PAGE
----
Schedule in advance low-quality activities: Digital minimalism is about lowering the negative impact of technology. Still, it doesn’t mean to completely abandon it. To make sure you’re not spending 12 hours a day on Twitter. Schedule time – one hour a day, for example – to do low-quality leisure activities like liking pictures or watching Netflix.
Join something: Join a group. A cause. Organize an event. Adding more high-quality activities in your life will help you become intolerant towards meaningless distractions.
Delete all social media apps from your phone: The hardest but the most useful practice is to remove all social media apps from your phone. Once you don’t have easy access to these time-wasting apps, you’ll quickly realize that you don’t really need them.
Digital minimalism definitively does not reject the innovations of the internet age, but instead rejects the way so many people currently engage with these tools.” Cal Newport
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Amish hacking: I thought that the Amish reject all new technology but the book says otherwise. It turns out that these plain-dressing traditionalists take full advantage of the tools available. But they do it with grace. Before adopting a tool in their community, they first ask themselves: “Is this going to be helpful or is it going to be detrimental? Is it going to bolster our life together, as a community, or is it going to somehow tear it down?” If the gadget can help them in the things they value, they embrace it. You can follow the same logic when deciding what tools to use in your life.
Prepare for the idle time: Our brains never think about nothing. When given downtime, according to the finds by the author of Digital Minimalism, our brain defaults to thinking about our social life. That’s why social media sites are so addictive. After all, your relationships with fellow humans are important for your survival. To cope with that default state of mind, make sure to be prepared with an activity that you can practice when there’s nothing to do. The best way you can handle waiting in line is to have a book or two on your phone. That’s what I personally do.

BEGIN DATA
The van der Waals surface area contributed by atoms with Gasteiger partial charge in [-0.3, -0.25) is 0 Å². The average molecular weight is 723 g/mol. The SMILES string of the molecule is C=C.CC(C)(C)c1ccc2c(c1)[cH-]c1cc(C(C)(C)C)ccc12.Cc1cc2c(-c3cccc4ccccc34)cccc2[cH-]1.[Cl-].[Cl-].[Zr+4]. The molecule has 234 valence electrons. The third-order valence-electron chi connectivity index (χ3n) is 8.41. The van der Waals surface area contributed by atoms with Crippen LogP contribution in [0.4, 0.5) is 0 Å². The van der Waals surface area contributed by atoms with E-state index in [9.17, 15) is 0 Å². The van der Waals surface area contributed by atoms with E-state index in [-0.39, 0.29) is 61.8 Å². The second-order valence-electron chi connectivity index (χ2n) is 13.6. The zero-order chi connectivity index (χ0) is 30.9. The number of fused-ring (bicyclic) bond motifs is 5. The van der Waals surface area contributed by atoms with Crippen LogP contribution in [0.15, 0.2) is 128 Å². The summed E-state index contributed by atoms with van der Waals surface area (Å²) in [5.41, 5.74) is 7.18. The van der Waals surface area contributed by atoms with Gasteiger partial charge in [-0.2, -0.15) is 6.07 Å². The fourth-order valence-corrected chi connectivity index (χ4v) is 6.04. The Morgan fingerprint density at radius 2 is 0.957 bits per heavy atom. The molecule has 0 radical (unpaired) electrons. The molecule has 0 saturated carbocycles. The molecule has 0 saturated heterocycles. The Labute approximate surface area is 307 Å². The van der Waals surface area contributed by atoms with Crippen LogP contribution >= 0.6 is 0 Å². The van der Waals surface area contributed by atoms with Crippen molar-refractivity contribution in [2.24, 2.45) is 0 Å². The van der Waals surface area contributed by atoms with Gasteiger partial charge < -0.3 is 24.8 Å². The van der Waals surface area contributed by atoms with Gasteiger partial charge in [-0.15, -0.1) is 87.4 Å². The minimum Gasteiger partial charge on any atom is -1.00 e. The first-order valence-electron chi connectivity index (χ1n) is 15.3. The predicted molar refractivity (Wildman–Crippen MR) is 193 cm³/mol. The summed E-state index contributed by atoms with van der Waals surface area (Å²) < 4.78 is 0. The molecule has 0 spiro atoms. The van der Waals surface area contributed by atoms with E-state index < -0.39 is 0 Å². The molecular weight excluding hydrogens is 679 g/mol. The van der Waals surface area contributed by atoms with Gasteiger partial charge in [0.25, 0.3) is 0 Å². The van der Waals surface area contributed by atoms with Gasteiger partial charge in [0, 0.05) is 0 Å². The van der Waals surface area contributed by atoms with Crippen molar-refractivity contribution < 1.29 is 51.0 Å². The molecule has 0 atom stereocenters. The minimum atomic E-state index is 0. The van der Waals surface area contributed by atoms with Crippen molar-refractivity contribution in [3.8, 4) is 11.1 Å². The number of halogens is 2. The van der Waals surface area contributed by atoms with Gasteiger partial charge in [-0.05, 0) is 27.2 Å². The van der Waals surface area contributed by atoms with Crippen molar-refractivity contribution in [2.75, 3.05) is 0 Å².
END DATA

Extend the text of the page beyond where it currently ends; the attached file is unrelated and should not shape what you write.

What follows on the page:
Find virtuous hobbies: The best way to stay away from the computer is to find a hobby that can help you get better at something. If you still don’t have a side-occupation, stop what you’re doing and find one now. A leisure activity comes with a lot of benefits. You’ll learn new skills, you’ll get better at problem-solving, and you’ll feel way better when you complete a project.
Join the Attention Resistance: Do you know what happens when you check social media ten times a day? You make sure Mark Zuckerberg stays rich. And while you’re adding dollars to his bank account you’re not adding benjies in your own. Join the attention resistance, as the author calls it. Remove social media from your phone and spend your time wisely. If you do need to use social media, make sure you’re doing it to gain from it, not to make already rich people even more wealthy.
Why do we need everyone connected? A system that allows you to message everyone in the world and to get an immediate response sounds absolutely staggering. But do we, you, need to be connected with everyone? We hardly pause to reflect on why we use social media. On why we spend so many hours playing video games and watching shows. A life full of liking pictures and meme-sharing feels good. But this is an only superficial pleasure. On the inside, there’s emptiness. True pleasure comes from doing something that can benefit others and will help you improve. Use the tools at our disposal to build something worthwhile, but don’t allow these same tools to use you.
Commentary and My Personal Takeaway
Digital Minimalism by Cal Newport, is the bible for people who are sick of the annoying apps that try to rule the world. The book offers a crash course that aims to help us have a healthy relationship with modern tech. In simple terms, Cal Newport tells us to divorce our phones but still see each other every once in a while.
I was expecting a bit more though.
There are interesting examples of real people who welcomed this mantra suggested by Cal Newport but overall, the book feels like a long “declutter your phone” article.
If you’re compulsively checking your email and visiting social media for no good reason whatsoever, you should definitely try the principles and probably read the book. But the overall ideas in Digital Minimalism are covered by the major publications in articles circling around the web – just search for the term digital detox. This doesn’t mean that the book is bad, not at all. Probably I was expecting a bit more depth in the research and a bit more examples.
My key takeaway: Digital minimalism is not about rejecting tech, organizing a riot in front of Facebook HQ, or borrowing a rocket from Elon Musk to go to Mars and get some work done. It’s a way of living that will show you how to use tech to support the things you deeply value.
We added new technologies to the periphery of our experience for minor reasons, then woke one morning to discover that they had colonized the core of our daily life.” Cal Newport
Digital Minimalism… A philosophy of technology use in which you focus your online time on a small number of carefully selected and optimized activities that strongly support things you value, and then happily miss out on everything else.” Cal Newport
“Some of my work clients have noticed a change in me and they will ask what I am doing differently,” he told me. “When I tell them I quit social media, their response is ‘I wish I could do that, but I just can’t.’ The reality, however, is that they literally have no good reason to be on social media!” Cal Newport